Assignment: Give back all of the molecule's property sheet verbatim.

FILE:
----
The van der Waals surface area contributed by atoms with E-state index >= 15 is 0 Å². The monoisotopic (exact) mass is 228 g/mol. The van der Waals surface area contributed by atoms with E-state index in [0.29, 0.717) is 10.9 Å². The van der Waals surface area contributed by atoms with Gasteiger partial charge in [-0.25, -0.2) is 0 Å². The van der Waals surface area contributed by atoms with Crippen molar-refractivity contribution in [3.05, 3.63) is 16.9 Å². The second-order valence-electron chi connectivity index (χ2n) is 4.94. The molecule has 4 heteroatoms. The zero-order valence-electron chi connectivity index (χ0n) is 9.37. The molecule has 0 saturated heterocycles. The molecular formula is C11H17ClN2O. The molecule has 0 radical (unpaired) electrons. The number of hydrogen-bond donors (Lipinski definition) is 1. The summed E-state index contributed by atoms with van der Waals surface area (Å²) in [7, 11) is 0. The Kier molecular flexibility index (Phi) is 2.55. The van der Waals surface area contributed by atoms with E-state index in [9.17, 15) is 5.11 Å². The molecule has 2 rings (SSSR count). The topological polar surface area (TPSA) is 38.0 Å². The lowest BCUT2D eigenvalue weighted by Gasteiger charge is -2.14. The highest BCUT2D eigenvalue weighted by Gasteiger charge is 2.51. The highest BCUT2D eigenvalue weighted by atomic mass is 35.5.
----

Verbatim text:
The van der Waals surface area contributed by atoms with E-state index >= 15 is 0 Å². The monoisotopic (exact) mass is 228 g/mol. The van der Waals surface area contributed by atoms with E-state index in [0.29, 0.717) is 10.9 Å². The van der Waals surface area contributed by atoms with Gasteiger partial charge in [-0.25, -0.2) is 0 Å². The van der Waals surface area contributed by atoms with Crippen molar-refractivity contribution in [3.05, 3.63) is 16.9 Å². The second-order valence-electron chi connectivity index (χ2n) is 4.94. The molecule has 4 heteroatoms. The zero-order valence-electron chi connectivity index (χ0n) is 9.37. The molecule has 0 saturated heterocycles. The molecular formula is C11H17ClN2O. The molecule has 0 radical (unpaired) electrons. The number of hydrogen-bond donors (Lipinski definition) is 1. The summed E-state index contributed by atoms with van der Waals surface area (Å²) in [7, 11) is 0. The Kier molecular flexibility index (Phi) is 2.55. The van der Waals surface area contributed by atoms with E-state index in [9.17, 15) is 5.11 Å². The molecule has 2 rings (SSSR count). The topological polar surface area (TPSA) is 38.0 Å². The lowest BCUT2D eigenvalue weighted by Gasteiger charge is -2.14. The highest BCUT2D eigenvalue weighted by Gasteiger charge is 2.51. The highest BCUT2D eigenvalue weighted by atomic mass is 35.5.